What would I do? I'd realise I'd not been diligent when buying the horse. Accept that I have now probably taken responsibility for it, dont pay any more and deal with that by keeping it if right and viable for horse (ie retired). Its clearly not from a reputable seller. Id then learn a huge lesson about buying horses. There aren't cheap good ones, especially for children.

Blackfellpony Thu 20-Oct-16 09:00:38

Sadly she didn't get it vetted and bought it from the field. It was always going to be a huge gamble especially for £1000.

A good alrounder suitable for a child I would expect to be in the region of 2.5k+

DraughtyWindow Thu 20-Oct-16 09:18:39

The other option is to find a solicitor dealing specifically in equine matters. Or try a Legal Expenses helpline attached to their home insurance. (Remember there is a prospect of success clause though). Has the horse been fully paid for? If not, that could be a reason why the seller still has the passport? Only the legal owner can have the animal PTS.

honeyroar Thu 20-Oct-16 14:43:32

I agree with BlackFellPony. She didnt try the horse, she didn't have it vetted, she didn't contact the vet that was supposed to have checked it over recently until afterwards. She didn't pay much for it, and then even in instalments, and she took it even though she wasn't given a passport. How many red flags did she need! Poor horse. What exactly is wrong with it?

MrsExpo Fri 21-Oct-16 21:45:10

Just read the OP ... Does the purchaser and/or their vet know what's actually wrong with the horse and whether it can be fixed with proper care? If so, I'd tell the seller that they're keeping the balance of purchase price to offset vets bills and see what response that brings. If it's fixable, they may still end up with a rideable horse, even if it takes a while.

PikachuSayBoo Fri 21-Oct-16 21:54:42

Not sure about horses but I do know someone who bought a dog which wasn't as advertised. Dog turned out to be nasty immediatly after been brought home and the new owner got expert opinions tha the breeder would have known this. Breeder had to refund the money. It was decided in the small claims court so thats one avenue.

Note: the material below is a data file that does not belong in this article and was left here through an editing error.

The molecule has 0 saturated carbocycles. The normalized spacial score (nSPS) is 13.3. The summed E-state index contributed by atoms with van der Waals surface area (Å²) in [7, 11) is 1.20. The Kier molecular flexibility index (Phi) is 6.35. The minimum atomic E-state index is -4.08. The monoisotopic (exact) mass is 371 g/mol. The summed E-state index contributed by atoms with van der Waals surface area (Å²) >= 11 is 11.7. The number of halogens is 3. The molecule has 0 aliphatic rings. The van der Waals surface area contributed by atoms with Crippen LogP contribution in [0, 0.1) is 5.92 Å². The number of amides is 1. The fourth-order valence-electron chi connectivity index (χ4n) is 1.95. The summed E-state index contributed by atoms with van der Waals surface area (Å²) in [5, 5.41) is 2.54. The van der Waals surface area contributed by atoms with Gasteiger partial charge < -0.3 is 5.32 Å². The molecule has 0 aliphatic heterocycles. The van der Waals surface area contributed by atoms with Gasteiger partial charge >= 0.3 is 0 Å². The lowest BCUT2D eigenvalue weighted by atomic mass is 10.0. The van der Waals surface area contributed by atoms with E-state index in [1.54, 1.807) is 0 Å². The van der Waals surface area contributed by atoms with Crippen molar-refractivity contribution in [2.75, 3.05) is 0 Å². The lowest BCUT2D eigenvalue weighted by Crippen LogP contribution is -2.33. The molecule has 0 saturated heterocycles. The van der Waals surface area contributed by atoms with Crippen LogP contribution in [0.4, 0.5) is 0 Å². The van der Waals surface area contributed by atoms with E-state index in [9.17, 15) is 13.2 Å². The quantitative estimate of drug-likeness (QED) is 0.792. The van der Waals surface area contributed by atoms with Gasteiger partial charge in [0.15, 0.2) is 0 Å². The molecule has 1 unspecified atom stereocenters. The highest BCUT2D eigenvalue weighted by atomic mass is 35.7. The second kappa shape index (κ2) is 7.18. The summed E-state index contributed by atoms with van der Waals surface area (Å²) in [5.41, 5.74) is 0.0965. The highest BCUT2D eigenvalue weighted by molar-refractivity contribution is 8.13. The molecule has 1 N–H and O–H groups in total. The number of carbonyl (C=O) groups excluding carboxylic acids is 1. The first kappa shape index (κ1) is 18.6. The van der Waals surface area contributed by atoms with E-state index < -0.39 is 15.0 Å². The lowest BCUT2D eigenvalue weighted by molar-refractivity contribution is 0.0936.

Gabilan Sat 22-Oct-16 22:29:01

You might find this useful, OP

I wonder if the old owner even has a passport. The poor horse may be being passed from pillar to post. I'd tackle the passport issue. I'd also use a chiro or physio for the back as they tend to be better with those than vets. I think while B has the mare she has a duty of care to make sure she does what she can to get her healthy. However, in the end £1k is far too little to pay for a good horse, without taking something of a gamble. I did it, and it paid off, but he's not a horse I'd trust a teenager with.

RatherBeRiding Thu 03-Nov-16 17:25:29

Does the purchaser and/or their vet know what's actually wrong with the horse and whether it can be fixed with proper care? If so, I'd tell the seller that they're keeping the balance of purchase price to offset vets bills and see what response that brings. If it's fixable, they may still end up with a rideable horse, even if it takes a while.

Exactly this.

RatherBeRiding Thu 03-Nov-16 17:27:52

Oh - and never, ever, EVER buy a child's horse from the field unless you know both the horse and the seller are genuine. Very expensive lesson to learn but the one I feel sorry for in all of this is the poor horse.

Megainstant Thu 03-Nov-16 17:35:28

Basically your friend has made every mistake possible when buying a horse.

I expect they either don't have a passport (ALARM BELLS) in which case how on earth can you see if it's been vaccinated, or they don't want to give it to you because horse is not the age they have said. I guess they can not pay the rest of the money until they have the passport at least.

IceIceIce Thu 03-Nov-16 21:55:09

I wouldn't have bought a kids pony from the field unless I was gonna train it myself and I was confident I could train whatever bad habits she might have out of her.

This is the problem and why it's a gamble buying this way. A horse just being relaxed will hide all sorts of problems (some horses be in serious pain but because the horse has learned to live with it when they're relaxed you cant really tell. some horses will canter freely and happily around a field of its own free will but you put pressure on and it's going tells increase its stress and nd not going tell it to ignore the pain when it's in flight mode cause it's more reactive).

A horse with "behaviour problems" also won't usually display them in the field. Because it's not the horse with he problem it's the people so he problem only happens when people are handling it. o they sell it "from the field".

You get the occasional gem but if you can't handle or care for or PTS the horses that need to be PTS because they're in constant pain then buying from the field is generally a bad idea and giving it to a child to find out what it's like is just really asking for trouble.